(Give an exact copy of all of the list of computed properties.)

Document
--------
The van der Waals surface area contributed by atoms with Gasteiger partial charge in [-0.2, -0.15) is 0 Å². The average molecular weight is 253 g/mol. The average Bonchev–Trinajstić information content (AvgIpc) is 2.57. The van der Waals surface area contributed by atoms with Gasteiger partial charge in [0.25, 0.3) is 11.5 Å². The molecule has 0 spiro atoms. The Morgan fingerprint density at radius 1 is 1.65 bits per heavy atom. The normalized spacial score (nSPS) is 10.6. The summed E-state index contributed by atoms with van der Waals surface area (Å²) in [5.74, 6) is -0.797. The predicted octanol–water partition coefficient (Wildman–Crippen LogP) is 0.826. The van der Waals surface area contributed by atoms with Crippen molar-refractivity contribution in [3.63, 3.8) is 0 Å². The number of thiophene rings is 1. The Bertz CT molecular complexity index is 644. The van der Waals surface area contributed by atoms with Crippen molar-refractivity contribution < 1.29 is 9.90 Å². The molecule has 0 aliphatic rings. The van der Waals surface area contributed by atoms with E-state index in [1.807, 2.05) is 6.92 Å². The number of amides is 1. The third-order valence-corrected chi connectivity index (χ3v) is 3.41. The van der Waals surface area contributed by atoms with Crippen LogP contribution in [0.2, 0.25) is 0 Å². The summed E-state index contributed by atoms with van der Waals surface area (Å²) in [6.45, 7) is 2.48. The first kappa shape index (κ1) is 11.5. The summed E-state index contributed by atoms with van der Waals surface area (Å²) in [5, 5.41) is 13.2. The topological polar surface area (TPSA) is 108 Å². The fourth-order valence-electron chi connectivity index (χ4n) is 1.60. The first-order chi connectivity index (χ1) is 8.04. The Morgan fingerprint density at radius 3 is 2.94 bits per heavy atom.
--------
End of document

The van der Waals surface area contributed by atoms with Gasteiger partial charge in [-0.2, -0.15) is 0 Å². The average molecular weight is 253 g/mol. The average Bonchev–Trinajstić information content (AvgIpc) is 2.57. The van der Waals surface area contributed by atoms with Gasteiger partial charge in [0.25, 0.3) is 11.5 Å². The molecule has 0 spiro atoms. The Morgan fingerprint density at radius 1 is 1.65 bits per heavy atom. The normalized spacial score (nSPS) is 10.6. The summed E-state index contributed by atoms with van der Waals surface area (Å²) in [5.74, 6) is -0.797. The predicted octanol–water partition coefficient (Wildman–Crippen LogP) is 0.826. The van der Waals surface area contributed by atoms with Crippen molar-refractivity contribution in [3.63, 3.8) is 0 Å². The number of thiophene rings is 1. The Bertz CT molecular complexity index is 644. The van der Waals surface area contributed by atoms with Crippen molar-refractivity contribution < 1.29 is 9.90 Å². The molecule has 0 aliphatic rings. The van der Waals surface area contributed by atoms with E-state index in [1.807, 2.05) is 6.92 Å². The number of amides is 1. The third-order valence-corrected chi connectivity index (χ3v) is 3.41. The van der Waals surface area contributed by atoms with Crippen LogP contribution in [0.2, 0.25) is 0 Å². The summed E-state index contributed by atoms with van der Waals surface area (Å²) in [6.45, 7) is 2.48. The first kappa shape index (κ1) is 11.5. The summed E-state index contributed by atoms with van der Waals surface area (Å²) in [5, 5.41) is 13.2. The topological polar surface area (TPSA) is 108 Å². The fourth-order valence-electron chi connectivity index (χ4n) is 1.60. The first-order chi connectivity index (χ1) is 8.04. The Morgan fingerprint density at radius 3 is 2.94 bits per heavy atom.